‘No grudges’: Meiteis, Kukis fleeing clashes in Manipur share camp | Latest News India - Hindustan Times
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‘No grudges’: Meiteis, Kukis fleeing clashes in Manipur share camp

By, Pallel (kakching)
May 09, 2023 03:49 AM IST

Pallel is unique, in that it is the only camp where families belonging to both Meitei and Kuki communities have been accommodated.

After surviving ethnic violence roiling his home town in Manipur and spending restive nights at a relief camp for several days, 26-year-old Manish Irom finally felt a moment of relief on Monday night when he arrived at the Assam Rifles headquarters at Pallel, about 47 kms from state capital Imphal. He was part of the 450 Meitei tribal men, women and children who reached the camp on Monday and shifted into barracks.

Several Kukis arrive at the Assam Rifles headquarters at Pallel, in Kakching town of Manipur, on Monday.
Several Kukis arrive at the Assam Rifles headquarters at Pallel, in Kakching town of Manipur, on Monday.

Also read: 60 killed, 1,700 houses burnt: Manipur CM calls for calm

“I am relieved to have arrived here. The violence I witnessed on the night of May 3 will always be the scariest moment of my life. I can never forget that. I cannot sleep when I think about that night,” Irom said.

Such camps have sprouted up all over the northeastern state that’s been rocked by clashes since last Wednesday. But Pallel is unique, in that it is the only camp where families belonging to both Meitei and Kuki communities have been accommodated. The barracks of the two groups – which have targeted each other in several parts of the state as simmering resentment spilled over into violence last week – are separated by less than a kilometre, all within the same compound.

Colonel Abhimanu Singh, whose men have been ferrying people from violence-hit areas, credited the communities for the unique arrangement. “Bringing the two communities to the same camp in spite of the fact that they are considered to be in a state of communal war became possible only because we could integrate the leaders of all communities and hold several rounds of meetings with them,” Singh, who is in-charge of the camp, said.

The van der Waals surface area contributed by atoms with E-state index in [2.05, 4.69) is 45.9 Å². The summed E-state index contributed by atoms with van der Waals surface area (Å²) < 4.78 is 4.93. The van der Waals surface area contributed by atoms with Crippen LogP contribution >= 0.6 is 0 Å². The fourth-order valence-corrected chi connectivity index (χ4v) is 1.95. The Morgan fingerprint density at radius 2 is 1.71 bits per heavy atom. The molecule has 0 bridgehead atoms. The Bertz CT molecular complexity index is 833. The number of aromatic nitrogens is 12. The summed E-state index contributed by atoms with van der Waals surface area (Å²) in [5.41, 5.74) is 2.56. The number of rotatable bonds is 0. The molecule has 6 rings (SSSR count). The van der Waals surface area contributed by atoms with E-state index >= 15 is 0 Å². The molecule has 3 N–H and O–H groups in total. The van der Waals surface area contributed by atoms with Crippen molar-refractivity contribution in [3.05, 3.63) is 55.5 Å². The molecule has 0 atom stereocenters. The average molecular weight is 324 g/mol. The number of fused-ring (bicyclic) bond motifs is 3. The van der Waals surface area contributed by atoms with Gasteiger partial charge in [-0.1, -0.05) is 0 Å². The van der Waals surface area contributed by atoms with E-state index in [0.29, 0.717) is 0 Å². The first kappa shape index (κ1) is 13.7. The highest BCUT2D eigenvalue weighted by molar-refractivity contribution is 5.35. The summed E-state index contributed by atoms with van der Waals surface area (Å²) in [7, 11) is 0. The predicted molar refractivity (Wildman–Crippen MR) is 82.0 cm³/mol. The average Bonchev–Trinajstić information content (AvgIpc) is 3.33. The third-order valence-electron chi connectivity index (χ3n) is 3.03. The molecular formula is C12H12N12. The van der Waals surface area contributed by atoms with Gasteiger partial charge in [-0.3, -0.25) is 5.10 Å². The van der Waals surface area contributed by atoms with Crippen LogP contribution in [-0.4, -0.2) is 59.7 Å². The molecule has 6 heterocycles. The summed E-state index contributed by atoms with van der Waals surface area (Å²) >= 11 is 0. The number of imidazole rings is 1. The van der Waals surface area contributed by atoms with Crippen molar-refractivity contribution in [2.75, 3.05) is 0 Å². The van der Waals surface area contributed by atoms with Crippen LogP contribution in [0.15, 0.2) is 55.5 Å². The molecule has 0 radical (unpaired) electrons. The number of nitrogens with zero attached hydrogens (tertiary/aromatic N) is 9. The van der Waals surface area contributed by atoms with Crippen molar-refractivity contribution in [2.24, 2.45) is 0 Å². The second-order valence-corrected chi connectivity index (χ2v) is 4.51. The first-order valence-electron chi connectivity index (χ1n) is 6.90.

“The first meeting took place even before the violence started (anticipating that something may happen). And confidence building exercise had to be intensified because rumours outnumbered the actual number of attacks (during the clashes). The Kukis and Meiteis leaders met for the first time at Pallel police station on Sunday evening which made today’s development possible,” he added.

Clashes first broke out last Wednesday in Churachandpur town after tribal Kuki groups called for protests against a proposed tweak to the state’s reservation matrix, granting scheduled tribe (ST) status to the majority Meitei community. Violence quickly engulfed the state where ethnic fault lines run deep, displacing thousands of people who fled burning homes and neighbourhoods.

The state is still picking up the pieces. At Pallel, a sense of disbelief and apprehension looms over the residents, who have been ripped apart from their homes and are scared of returning as tensions run high.

Aheibam Thoiba, a 29-year-old contractual driver for the customs, was among the Meiteis who was brought to the camp on Monday. “I was returning home from Imphal on May 3 when I was attacked. I saw three or four people die. No place seemed to be safe. However, I feel relieved that the army has taken up the exercise. I want peace to return,” he said.

When asked how he reacted to the presence of Kukis in the same camp, he said he held “no grudges against any particular tribe”.

On the other side of the base, Meiboi Gangte, a nurse at Imphal’s Jawaharlal Nehru Medical Institute of Science, alleged that the girls and boys in the institute’s hostel were attacked on Friday night. “The police did not come to help us. Three females were beaten unconscious. I fled from the hostel and have been hiding in an Army relief camp since then,” she said.

M Rameshwar Singh, the Bharatiya Janata Party (BJP) lawmaker from Kakching, also arrived at the army base but rejected charges that the state’s ruling party was responsible for the violence. “The incident happened because emotions went haywire. Certain factors went out of control. How can they blame the BJP for that?” he asked.

Also read: 'They are dangerous': Mamata Banerjee slams BJP over Karnataka election, Manipur violence

Located in Chandel district, Pallel serves as an ideal place for such relief camps, said an army officer, requesting anonymity. “However, we don’t want the Kukis and the Meiteis to face each other immediately. That’s why we have decided to keep them in separate accommodations,” he added.

The army also evacuated 89 high school students of Manipuri origin from Nagaland and brought them to the Minuthong transit camp on the outskirts of Imphal town. “They were brought from Kakching district and will be sent back to Dimapur tonight,” Singh said.

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